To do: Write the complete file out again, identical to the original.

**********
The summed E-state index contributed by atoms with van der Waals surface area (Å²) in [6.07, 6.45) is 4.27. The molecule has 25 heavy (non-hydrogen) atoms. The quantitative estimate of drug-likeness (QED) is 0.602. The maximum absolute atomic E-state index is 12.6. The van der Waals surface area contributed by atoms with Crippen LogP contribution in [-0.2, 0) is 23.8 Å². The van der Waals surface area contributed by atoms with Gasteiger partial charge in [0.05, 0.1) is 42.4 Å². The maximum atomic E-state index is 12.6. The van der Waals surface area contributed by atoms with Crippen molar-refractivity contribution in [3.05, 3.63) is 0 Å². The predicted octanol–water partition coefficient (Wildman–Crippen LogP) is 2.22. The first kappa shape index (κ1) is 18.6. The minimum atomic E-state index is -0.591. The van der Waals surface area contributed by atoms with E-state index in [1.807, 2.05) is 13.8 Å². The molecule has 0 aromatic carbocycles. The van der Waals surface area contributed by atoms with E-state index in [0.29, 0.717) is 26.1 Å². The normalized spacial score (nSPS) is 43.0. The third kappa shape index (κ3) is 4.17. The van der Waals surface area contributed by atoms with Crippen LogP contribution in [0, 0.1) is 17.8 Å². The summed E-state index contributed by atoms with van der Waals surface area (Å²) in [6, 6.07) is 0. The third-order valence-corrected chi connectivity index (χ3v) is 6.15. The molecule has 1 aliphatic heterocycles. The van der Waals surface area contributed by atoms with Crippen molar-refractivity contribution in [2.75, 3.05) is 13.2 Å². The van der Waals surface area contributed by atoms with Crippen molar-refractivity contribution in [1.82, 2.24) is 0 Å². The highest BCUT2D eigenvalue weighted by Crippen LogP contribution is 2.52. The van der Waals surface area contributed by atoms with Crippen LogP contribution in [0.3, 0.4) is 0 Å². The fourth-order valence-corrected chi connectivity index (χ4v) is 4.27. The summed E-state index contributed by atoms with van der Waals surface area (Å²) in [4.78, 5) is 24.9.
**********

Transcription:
The summed E-state index contributed by atoms with van der Waals surface area (Å²) in [6.07, 6.45) is 4.27. The molecule has 25 heavy (non-hydrogen) atoms. The quantitative estimate of drug-likeness (QED) is 0.602. The maximum absolute atomic E-state index is 12.6. The van der Waals surface area contributed by atoms with Crippen LogP contribution in [-0.2, 0) is 23.8 Å². The van der Waals surface area contributed by atoms with Gasteiger partial charge in [0.05, 0.1) is 42.4 Å². The maximum atomic E-state index is 12.6. The van der Waals surface area contributed by atoms with Crippen molar-refractivity contribution in [3.05, 3.63) is 0 Å². The predicted octanol–water partition coefficient (Wildman–Crippen LogP) is 2.22. The first kappa shape index (κ1) is 18.6. The minimum atomic E-state index is -0.591. The van der Waals surface area contributed by atoms with E-state index in [1.807, 2.05) is 13.8 Å². The molecule has 0 aromatic carbocycles. The van der Waals surface area contributed by atoms with E-state index in [0.29, 0.717) is 26.1 Å². The normalized spacial score (nSPS) is 43.0. The third kappa shape index (κ3) is 4.17. The van der Waals surface area contributed by atoms with Crippen LogP contribution in [0, 0.1) is 17.8 Å². The summed E-state index contributed by atoms with van der Waals surface area (Å²) in [6, 6.07) is 0. The third-order valence-corrected chi connectivity index (χ3v) is 6.15. The molecule has 1 aliphatic heterocycles. The van der Waals surface area contributed by atoms with Crippen molar-refractivity contribution in [2.75, 3.05) is 13.2 Å². The van der Waals surface area contributed by atoms with Crippen molar-refractivity contribution in [1.82, 2.24) is 0 Å². The highest BCUT2D eigenvalue weighted by Crippen LogP contribution is 2.52. The van der Waals surface area contributed by atoms with Crippen LogP contribution in [0.3, 0.4) is 0 Å². The fourth-order valence-corrected chi connectivity index (χ4v) is 4.27. The summed E-state index contributed by atoms with van der Waals surface area (Å²) in [4.78, 5) is 24.9.